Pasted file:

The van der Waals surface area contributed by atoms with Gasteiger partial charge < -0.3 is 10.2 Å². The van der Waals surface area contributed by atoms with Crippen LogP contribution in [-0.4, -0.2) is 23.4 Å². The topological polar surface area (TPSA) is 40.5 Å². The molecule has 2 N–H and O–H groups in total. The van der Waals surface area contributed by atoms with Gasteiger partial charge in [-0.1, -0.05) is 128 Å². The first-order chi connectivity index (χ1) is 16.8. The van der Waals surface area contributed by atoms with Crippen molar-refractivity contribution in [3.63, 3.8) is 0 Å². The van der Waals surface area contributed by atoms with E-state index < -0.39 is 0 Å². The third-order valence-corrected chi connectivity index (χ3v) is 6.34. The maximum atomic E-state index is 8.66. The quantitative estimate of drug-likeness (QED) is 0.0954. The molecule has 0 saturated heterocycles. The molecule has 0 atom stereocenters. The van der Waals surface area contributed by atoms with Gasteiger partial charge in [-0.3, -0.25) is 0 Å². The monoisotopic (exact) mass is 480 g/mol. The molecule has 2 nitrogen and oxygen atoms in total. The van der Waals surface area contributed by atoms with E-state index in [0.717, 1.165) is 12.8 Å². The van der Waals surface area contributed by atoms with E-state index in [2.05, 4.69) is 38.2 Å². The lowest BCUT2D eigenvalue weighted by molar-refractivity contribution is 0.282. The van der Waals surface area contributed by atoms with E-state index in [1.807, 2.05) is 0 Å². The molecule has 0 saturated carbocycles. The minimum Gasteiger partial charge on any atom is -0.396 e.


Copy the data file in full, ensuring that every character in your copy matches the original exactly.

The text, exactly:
The van der Waals surface area contributed by atoms with Gasteiger partial charge < -0.3 is 10.2 Å². The van der Waals surface area contributed by atoms with Crippen LogP contribution in [-0.4, -0.2) is 23.4 Å². The topological polar surface area (TPSA) is 40.5 Å². The molecule has 2 N–H and O–H groups in total. The van der Waals surface area contributed by atoms with Gasteiger partial charge in [-0.1, -0.05) is 128 Å². The first-order chi connectivity index (χ1) is 16.8. The van der Waals surface area contributed by atoms with Crippen molar-refractivity contribution in [3.63, 3.8) is 0 Å². The van der Waals surface area contributed by atoms with E-state index < -0.39 is 0 Å². The third-order valence-corrected chi connectivity index (χ3v) is 6.34. The maximum atomic E-state index is 8.66. The quantitative estimate of drug-likeness (QED) is 0.0954. The molecule has 0 saturated heterocycles. The molecule has 0 atom stereocenters. The van der Waals surface area contributed by atoms with Gasteiger partial charge in [-0.3, -0.25) is 0 Å². The monoisotopic (exact) mass is 480 g/mol. The molecule has 2 nitrogen and oxygen atoms in total. The van der Waals surface area contributed by atoms with E-state index in [0.717, 1.165) is 12.8 Å². The van der Waals surface area contributed by atoms with E-state index in [2.05, 4.69) is 38.2 Å². The lowest BCUT2D eigenvalue weighted by molar-refractivity contribution is 0.282. The van der Waals surface area contributed by atoms with E-state index in [1.807, 2.05) is 0 Å². The molecule has 0 saturated carbocycles. The minimum Gasteiger partial charge on any atom is -0.396 e.